|
                 V
   -(C.T)          (k-1)                              (k-1)
C.e          0.(C.T)                           k.(C.T)
         . (------------  +  SUM(k=1 to N-1) (-------------))     (18)
                0!                                 k!
Putting the (17) in (18), and the endresult of this back in (16) leaves
thus:
                                  k                        (k-1)
    -(C.T)                   (C.T)                    (C.T)
=C.e      .(SUM(k=0 to N-1) (------)-SUM(k=1 to N-1) (----------)) (19)
                               k!                       (k-1)!
Now if you look carefully to this sum, you see that this are 2 sums
with the same common term (C . T) which are subtracted from each other.
You split out the highest term of this, and are left with 2 sums,
which are equal to each other and subtracted of each other. Thus
0, thus eliminated.
                 (k-1)
    -(C.T)  (C.T)
=C.e      .(------)    +
             (k-1)!
                                  k                        (k-1)
    -(C.T)                   (C.T)                    (C.T)
 C.e      .(SUM(k=0 to N-2) (------)-SUM(k=1 to N-1) (----------)) (20)
                               k!                       (k-1)!
                 (k-1)
    -(C.T)  (C.T)
=C.e      .(------)    +
             (k-1)!
                                  (k-1)                    (k-1)
    -(C.T)                   (C.T)                    (C.T)
 C.e      .(SUM(k=1 to N-1) (------)-SUM(k=1 to N-1) (----------)) (21)
                             (k-1)!                       (k-1)!
                 (k-1)
    -(C.T)  (C.T)
=C.e      .(------)    +
             (k-1)!
    -(C.T)
 C.e      .( 0 )                                                   (22)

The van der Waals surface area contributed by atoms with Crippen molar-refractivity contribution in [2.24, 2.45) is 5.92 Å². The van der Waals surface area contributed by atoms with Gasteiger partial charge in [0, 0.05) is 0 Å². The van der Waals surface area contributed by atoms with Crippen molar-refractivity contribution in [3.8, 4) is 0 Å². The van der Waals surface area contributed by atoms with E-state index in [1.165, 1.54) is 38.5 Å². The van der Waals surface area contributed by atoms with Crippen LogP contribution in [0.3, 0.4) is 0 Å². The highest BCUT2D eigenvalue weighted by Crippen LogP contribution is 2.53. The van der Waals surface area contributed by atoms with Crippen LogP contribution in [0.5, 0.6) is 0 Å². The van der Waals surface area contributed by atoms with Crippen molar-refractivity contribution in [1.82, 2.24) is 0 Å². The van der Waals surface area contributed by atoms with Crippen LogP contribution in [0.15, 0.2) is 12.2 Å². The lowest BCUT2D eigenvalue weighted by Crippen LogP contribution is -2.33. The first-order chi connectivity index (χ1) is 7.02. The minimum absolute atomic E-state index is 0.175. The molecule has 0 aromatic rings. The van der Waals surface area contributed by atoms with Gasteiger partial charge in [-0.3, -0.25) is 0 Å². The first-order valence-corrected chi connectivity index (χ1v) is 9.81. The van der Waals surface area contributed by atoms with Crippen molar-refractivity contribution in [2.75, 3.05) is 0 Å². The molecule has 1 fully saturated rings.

(k-1)
    -(C.T)  (C.T)
=C.e      .(------)
            (k-1)!
Adding the exponents of C gives finally:
   k    -(C.T)    (k-1)
= C  . e       . T                                                 (23)
  ---------------------
         (k-1)!
And this function is the Erlang probability function.
---
---
Note:
This Erlang probability function is a special case of the Gamma
probability function.
Because you can write (this follows from the definition of Gamma( k ),
which is basically a generalization of the faculty for non-integer
numbers):
(k-1)!
as
Gamma( k )                                                         (24)
if k is an integer greater than 0.
Putting (24) in (23) gives:
   k    -(C.T)    (k-1)
= C  . e       . T                                                 (25)
  ---------------------
       Gamma( k )
which is the definition of the Gamma probability function.
From this follows that you can use examples using the Gamma
probability function to further understand the Erlang
probability function.
---
---
Note:
The exponential probability function is a special case of this Erlang
probability function (and thus a special case of the gamma probability
function).
Because you can write if you choose k=1 and put this in (23):
   1    -(C.T)    (1-1)
= C  . e       . T
  ---------------------
       (1 - 1)!
   1    -(C.T)    0
= C  . e       . T
  ---------------------
          0!
        -(C.T)
= C  . e
and this is the definition for the exponential probability function.
---
---
Example:
If an agent receives 16 calls per day on average,
what is the time until his 5th call?
Thus C = 16
and T = 1 (day)
and k = 5
Filling this in in (23) gives
    5    -(16 . 1)    (5 - 1)
= 16  . e          . 1
  ----------------------------
          (5 - 1)!
= 16^5 * exp(-16) / 4!
= 0.00491673681